Slowly but surely, DDP Yoga caught on big-time, thanks largely in part to some savvy storytelling on the Internet. The biggest success story of the workout isn't Dallas, it's a Gulf War vet named Arthur who was essentially disabled -- walking with the help of wraparound arm canes, knee braces and a back brace, weighing in just shy of 300 pounds. An email to Dallas with some photos asking for help connected the two, and with the DDP Yoga DVDs, Arthur began the program ... slowly. "I fell many times" it says in the YouTube video (which has more than 9 million views) documenting Arthur's story. But with persistence, he kept at it, and in less than a year lost 140+ pounds, and more importantly, the canes and braces and can now do full-on sprints, head-stands and other physical exertions he'd never be able to do in the past.
When discussing Arthur, Dallas gets reflective and his almost pro-wrestling-interview-esque passion comes out.
"To change that cat's life is f----ng incredible. And not just his! I inspired just that one guy, and he has inspired millions. He's inspired a kid who's 29 years old named Slim Gilliam. He was 601 pounds. I was his childhood hero and he watched Arthur go through this transformation, he got the program and told me about it, so I said send me your number. I called him up, and later we'd start to talk and he's lost 203 pounds in the first year -- and more importantly, he can stick either foot over his head while standing on the other. And this workout was never about weight loss! It was about healing my body so I can get back in the ring to live my dream. So how could I not be passionate about something that's changing lives on a monster level? It's f-----ng amazing!"
But if you think he's getting all self-important and preachy, think again. His next words: "On any interview I'm on, when I'm done I say 'Don't listen to a word I've said. If you want to own your life, Facebook DDP Yoga. Read what the people write -- forget what I'm saying. See what actual people are saying about it."
Results aside, what does the yoga community think about a guy who made his living driving people's faces into the mat with a finishing move called "The Diamond Cutter" now invading their turf? Dallas says he's considered "the black sheep of yoga," and that he's happy to admit what he's doing isn't yoga in the traditional sense. In fact, his tagline is "this ain't your mama's yoga." "My friends who are big time yogis, they get it, and the ones that are the snooty ones who talk crap, I don't give a f--k. I'm doing something that's helping and changing lives, and that's all I give a s--t about." It's that wrestler-turned-motivator spirit that draws people in, and has also led not just to Dallas using his exercise program to help the public, but also his former colleagues who are also dealing with years of physical abuse, and have also spiraled out of control both personally and phsyically since leaving wrestling.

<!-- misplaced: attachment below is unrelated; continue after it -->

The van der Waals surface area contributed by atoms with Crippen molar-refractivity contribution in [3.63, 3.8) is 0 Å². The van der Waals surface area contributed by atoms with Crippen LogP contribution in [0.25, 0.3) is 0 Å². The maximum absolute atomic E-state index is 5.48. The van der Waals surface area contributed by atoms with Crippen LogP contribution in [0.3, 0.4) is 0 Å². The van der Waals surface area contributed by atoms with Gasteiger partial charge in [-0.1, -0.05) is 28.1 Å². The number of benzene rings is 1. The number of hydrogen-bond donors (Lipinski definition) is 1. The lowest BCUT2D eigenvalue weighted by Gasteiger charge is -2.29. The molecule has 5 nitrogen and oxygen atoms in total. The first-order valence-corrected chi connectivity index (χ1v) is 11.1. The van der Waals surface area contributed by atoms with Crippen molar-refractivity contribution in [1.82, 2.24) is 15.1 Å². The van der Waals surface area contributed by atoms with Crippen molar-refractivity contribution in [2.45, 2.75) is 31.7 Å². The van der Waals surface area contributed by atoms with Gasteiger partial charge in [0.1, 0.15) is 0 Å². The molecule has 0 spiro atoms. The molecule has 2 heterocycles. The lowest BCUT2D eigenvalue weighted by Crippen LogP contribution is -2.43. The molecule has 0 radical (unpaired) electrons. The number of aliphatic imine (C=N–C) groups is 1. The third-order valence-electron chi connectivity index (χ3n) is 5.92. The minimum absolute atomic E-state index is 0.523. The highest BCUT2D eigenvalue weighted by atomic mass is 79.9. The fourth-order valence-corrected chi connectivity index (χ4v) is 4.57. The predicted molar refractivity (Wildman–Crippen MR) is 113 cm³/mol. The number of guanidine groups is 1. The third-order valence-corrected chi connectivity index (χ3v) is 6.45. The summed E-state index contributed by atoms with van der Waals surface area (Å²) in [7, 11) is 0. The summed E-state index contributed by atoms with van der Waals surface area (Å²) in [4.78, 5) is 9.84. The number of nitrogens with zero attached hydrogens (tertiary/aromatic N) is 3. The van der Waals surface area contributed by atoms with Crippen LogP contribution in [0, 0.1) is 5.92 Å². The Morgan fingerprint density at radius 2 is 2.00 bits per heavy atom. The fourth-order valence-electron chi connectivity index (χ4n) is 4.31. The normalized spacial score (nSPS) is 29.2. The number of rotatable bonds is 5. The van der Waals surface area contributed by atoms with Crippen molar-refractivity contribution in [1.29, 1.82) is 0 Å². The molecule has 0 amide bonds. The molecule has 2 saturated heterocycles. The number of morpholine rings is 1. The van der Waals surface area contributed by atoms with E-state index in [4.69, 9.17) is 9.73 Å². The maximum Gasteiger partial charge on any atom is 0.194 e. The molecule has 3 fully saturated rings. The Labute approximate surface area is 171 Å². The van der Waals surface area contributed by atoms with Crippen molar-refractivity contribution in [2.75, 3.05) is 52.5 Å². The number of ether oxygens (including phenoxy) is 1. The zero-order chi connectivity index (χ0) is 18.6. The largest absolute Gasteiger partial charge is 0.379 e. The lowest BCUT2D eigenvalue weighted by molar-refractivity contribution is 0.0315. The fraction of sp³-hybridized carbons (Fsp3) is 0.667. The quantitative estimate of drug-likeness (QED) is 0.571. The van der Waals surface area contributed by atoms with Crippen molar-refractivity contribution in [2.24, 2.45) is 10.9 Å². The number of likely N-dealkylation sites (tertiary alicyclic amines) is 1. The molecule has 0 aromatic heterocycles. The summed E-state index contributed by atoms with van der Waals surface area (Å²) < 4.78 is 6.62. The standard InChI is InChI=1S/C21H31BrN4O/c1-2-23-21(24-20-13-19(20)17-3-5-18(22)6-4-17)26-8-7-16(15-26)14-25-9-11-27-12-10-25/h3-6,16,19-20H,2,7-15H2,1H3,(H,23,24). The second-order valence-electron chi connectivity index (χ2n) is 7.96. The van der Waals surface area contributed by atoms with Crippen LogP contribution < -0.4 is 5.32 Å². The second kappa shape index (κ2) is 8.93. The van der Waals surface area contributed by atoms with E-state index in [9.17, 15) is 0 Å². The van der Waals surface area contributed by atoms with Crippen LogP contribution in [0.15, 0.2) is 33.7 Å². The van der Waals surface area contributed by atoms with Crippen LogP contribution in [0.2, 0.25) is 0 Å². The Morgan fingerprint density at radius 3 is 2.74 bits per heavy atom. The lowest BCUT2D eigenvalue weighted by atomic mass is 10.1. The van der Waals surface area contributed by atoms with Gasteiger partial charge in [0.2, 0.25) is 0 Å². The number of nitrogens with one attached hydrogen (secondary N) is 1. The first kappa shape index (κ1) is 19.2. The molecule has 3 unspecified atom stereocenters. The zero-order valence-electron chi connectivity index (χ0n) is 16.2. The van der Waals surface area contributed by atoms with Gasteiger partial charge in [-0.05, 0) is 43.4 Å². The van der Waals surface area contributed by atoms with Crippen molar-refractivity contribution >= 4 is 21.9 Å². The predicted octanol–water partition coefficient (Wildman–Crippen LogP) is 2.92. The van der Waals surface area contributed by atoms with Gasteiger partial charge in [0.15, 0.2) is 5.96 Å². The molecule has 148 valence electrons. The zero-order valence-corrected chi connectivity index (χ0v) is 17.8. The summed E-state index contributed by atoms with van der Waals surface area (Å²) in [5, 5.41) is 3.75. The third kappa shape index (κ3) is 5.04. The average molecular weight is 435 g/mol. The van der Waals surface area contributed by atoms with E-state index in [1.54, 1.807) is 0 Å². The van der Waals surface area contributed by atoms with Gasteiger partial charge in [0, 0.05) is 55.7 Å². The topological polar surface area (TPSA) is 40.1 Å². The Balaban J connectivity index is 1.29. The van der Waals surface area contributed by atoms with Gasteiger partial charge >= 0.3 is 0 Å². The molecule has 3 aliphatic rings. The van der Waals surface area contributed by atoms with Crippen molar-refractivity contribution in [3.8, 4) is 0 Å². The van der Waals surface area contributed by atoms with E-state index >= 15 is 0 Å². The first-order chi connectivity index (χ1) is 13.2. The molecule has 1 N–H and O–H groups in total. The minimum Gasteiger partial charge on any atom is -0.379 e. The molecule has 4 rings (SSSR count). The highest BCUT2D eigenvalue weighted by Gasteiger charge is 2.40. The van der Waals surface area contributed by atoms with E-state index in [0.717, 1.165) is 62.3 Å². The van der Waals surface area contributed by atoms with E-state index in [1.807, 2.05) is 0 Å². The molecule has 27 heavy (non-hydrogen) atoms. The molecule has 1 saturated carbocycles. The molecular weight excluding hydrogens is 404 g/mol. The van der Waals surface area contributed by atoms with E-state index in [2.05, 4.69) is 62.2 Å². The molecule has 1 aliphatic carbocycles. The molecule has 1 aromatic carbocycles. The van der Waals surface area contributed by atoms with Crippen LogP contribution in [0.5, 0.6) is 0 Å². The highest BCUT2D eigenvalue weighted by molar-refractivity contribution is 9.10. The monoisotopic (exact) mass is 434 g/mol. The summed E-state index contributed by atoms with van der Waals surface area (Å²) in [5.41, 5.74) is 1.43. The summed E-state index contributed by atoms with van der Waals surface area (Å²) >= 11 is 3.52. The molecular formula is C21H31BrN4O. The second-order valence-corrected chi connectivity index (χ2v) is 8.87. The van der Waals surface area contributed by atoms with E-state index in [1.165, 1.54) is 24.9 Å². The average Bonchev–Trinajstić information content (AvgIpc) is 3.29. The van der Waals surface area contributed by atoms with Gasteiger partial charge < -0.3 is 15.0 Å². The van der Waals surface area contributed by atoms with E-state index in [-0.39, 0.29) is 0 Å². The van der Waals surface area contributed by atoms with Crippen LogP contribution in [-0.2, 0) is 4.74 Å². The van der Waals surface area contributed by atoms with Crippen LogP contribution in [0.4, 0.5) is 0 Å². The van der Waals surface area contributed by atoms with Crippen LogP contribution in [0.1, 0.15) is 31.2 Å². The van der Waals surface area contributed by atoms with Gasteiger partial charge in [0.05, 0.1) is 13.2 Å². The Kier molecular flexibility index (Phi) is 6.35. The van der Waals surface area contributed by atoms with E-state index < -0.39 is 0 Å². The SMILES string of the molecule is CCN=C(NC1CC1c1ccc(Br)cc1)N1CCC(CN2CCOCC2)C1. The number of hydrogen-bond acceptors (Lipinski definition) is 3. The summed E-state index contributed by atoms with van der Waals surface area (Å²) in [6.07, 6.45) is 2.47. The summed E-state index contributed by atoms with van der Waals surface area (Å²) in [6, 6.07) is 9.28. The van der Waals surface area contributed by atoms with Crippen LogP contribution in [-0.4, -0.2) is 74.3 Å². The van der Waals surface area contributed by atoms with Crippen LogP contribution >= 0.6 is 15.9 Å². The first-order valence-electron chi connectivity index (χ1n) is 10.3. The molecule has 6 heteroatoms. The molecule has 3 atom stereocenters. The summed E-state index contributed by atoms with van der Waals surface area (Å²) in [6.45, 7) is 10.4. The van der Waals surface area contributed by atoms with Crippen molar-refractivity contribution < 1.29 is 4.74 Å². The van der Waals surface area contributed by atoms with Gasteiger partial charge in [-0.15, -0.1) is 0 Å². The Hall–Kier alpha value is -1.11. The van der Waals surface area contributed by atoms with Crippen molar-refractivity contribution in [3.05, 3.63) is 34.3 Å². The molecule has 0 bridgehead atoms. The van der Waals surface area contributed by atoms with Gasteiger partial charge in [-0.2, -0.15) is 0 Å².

For instance, Scott Hall -- who was one of the biggest wrestlers on the planet during his "Razor Ramon" days in the '90s -- after years of alcoholism and trouble with the law, needed help, and Dallas knew it (if you haven't seen it, watch this E:60 story on Scott to get some perspective). He reached out to Scott, told him to come live with him (along with Jake 'The Snake' Roberts, who similarly has lived with big demons) to get better not just physically, but mentally. For wrestlers who made a living high on adrenaline and less natural substances, traveling the world with money and power, it's a tough road to go down in the years after.
"I've got at least 15 friends of mine who are recovering drug addicts and alcoholics," Dallas says, "and my thing is, own it. It's putting in the work. It's the same as the workout -- if you do it once in a while, you're never going to get anywhere. You have to put in the f----ng work." Scott's time with Dallas has been documented through DDP's YouTube and Facebook pages, and for Scott to see the social media response with his fans pulling for him, it became even more of a motivator for him to turn his life around.
"These people care about me," Hall says in a DDP video. "It's amazing that there's people out there who cared about us when we didn't care about us. And continue to. That baffles me, I can't believe it." And so he went all-in and continues to work with Dallas -- and his progress is often posted for fans to see.
Now hosting retreats that DDP Yoga enthusiasts can attend, Dallas says he's got contests and other initiatives in the works to help motivate his legion even further, and when he takes a step back and looks at what happened "by accident," he's simply baffled. "I'm 57 years young -- this was all just so I could hold back the hands of time. It's how I live my life and it's how I own my life, and being able to help so many people find that shift to get out of the rut -- it's f-----g incredible."
Mike is a news and lifestyle writer, editor, and producer living in NYC. Mike has worked all over the digital media landscape, from hard news to celebrity to television. He is also a new father, and a pretty mean cook who loves fishing on his days off.